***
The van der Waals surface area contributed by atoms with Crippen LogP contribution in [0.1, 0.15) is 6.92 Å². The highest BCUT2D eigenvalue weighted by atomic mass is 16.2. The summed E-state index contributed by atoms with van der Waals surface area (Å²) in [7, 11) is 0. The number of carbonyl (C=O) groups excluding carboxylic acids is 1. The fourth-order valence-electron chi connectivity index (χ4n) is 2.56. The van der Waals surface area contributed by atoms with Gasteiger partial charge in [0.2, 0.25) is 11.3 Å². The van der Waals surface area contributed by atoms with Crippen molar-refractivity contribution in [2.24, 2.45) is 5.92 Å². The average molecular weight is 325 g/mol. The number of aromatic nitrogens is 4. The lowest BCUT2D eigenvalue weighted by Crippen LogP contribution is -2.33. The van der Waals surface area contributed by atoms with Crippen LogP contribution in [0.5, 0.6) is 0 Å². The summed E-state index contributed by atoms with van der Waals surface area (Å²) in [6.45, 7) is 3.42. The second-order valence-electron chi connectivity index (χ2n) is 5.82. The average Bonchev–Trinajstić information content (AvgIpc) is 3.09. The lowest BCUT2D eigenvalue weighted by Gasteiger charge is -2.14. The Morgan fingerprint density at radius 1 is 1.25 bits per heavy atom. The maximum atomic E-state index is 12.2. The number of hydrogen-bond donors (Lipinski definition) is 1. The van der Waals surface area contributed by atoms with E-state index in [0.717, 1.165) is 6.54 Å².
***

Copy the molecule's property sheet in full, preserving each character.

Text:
The van der Waals surface area contributed by atoms with Crippen LogP contribution in [0.1, 0.15) is 6.92 Å². The highest BCUT2D eigenvalue weighted by atomic mass is 16.2. The summed E-state index contributed by atoms with van der Waals surface area (Å²) in [7, 11) is 0. The number of carbonyl (C=O) groups excluding carboxylic acids is 1. The fourth-order valence-electron chi connectivity index (χ4n) is 2.56. The van der Waals surface area contributed by atoms with Gasteiger partial charge in [0.2, 0.25) is 11.3 Å². The van der Waals surface area contributed by atoms with Crippen molar-refractivity contribution in [2.24, 2.45) is 5.92 Å². The average molecular weight is 325 g/mol. The number of aromatic nitrogens is 4. The lowest BCUT2D eigenvalue weighted by Crippen LogP contribution is -2.33. The van der Waals surface area contributed by atoms with Crippen LogP contribution in [0.5, 0.6) is 0 Å². The summed E-state index contributed by atoms with van der Waals surface area (Å²) in [6.45, 7) is 3.42. The second-order valence-electron chi connectivity index (χ2n) is 5.82. The average Bonchev–Trinajstić information content (AvgIpc) is 3.09. The lowest BCUT2D eigenvalue weighted by Gasteiger charge is -2.14. The Morgan fingerprint density at radius 1 is 1.25 bits per heavy atom. The maximum atomic E-state index is 12.2. The number of hydrogen-bond donors (Lipinski definition) is 1. The van der Waals surface area contributed by atoms with E-state index in [0.717, 1.165) is 6.54 Å².